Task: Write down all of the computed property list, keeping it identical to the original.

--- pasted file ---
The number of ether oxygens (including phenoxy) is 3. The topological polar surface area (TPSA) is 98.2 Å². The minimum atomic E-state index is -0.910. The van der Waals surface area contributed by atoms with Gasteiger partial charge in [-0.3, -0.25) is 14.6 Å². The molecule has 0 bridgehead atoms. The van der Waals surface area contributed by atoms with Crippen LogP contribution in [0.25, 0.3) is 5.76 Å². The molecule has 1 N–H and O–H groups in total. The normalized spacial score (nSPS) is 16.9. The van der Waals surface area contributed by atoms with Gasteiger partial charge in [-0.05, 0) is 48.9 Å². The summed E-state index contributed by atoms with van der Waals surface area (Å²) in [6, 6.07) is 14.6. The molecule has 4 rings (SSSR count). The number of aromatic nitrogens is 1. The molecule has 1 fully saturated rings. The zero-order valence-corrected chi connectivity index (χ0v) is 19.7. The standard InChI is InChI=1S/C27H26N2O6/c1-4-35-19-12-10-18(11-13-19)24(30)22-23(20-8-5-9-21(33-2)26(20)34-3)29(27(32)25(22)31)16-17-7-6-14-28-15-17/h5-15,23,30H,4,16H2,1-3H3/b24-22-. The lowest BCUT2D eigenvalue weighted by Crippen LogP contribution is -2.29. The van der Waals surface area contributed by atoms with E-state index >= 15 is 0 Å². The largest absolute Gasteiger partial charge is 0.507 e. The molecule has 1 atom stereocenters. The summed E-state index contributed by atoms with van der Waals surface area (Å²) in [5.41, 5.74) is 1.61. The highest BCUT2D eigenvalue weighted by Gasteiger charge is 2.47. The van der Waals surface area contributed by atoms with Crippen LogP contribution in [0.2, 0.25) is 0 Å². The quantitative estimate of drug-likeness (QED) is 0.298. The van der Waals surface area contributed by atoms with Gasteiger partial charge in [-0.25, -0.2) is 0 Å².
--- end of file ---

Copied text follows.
The number of ether oxygens (including phenoxy) is 3. The topological polar surface area (TPSA) is 98.2 Å². The minimum atomic E-state index is -0.910. The van der Waals surface area contributed by atoms with Gasteiger partial charge in [-0.3, -0.25) is 14.6 Å². The molecule has 0 bridgehead atoms. The van der Waals surface area contributed by atoms with Crippen LogP contribution in [0.25, 0.3) is 5.76 Å². The molecule has 1 N–H and O–H groups in total. The normalized spacial score (nSPS) is 16.9. The van der Waals surface area contributed by atoms with Gasteiger partial charge in [-0.05, 0) is 48.9 Å². The summed E-state index contributed by atoms with van der Waals surface area (Å²) in [6, 6.07) is 14.6. The molecule has 4 rings (SSSR count). The number of aromatic nitrogens is 1. The molecule has 1 fully saturated rings. The zero-order valence-corrected chi connectivity index (χ0v) is 19.7. The standard InChI is InChI=1S/C27H26N2O6/c1-4-35-19-12-10-18(11-13-19)24(30)22-23(20-8-5-9-21(33-2)26(20)34-3)29(27(32)25(22)31)16-17-7-6-14-28-15-17/h5-15,23,30H,4,16H2,1-3H3/b24-22-. The lowest BCUT2D eigenvalue weighted by Crippen LogP contribution is -2.29. The van der Waals surface area contributed by atoms with E-state index >= 15 is 0 Å². The largest absolute Gasteiger partial charge is 0.507 e. The molecule has 1 atom stereocenters. The summed E-state index contributed by atoms with van der Waals surface area (Å²) in [5.41, 5.74) is 1.61. The highest BCUT2D eigenvalue weighted by Gasteiger charge is 2.47. The van der Waals surface area contributed by atoms with Crippen LogP contribution in [0.2, 0.25) is 0 Å². The quantitative estimate of drug-likeness (QED) is 0.298. The van der Waals surface area contributed by atoms with Gasteiger partial charge in [-0.25, -0.2) is 0 Å².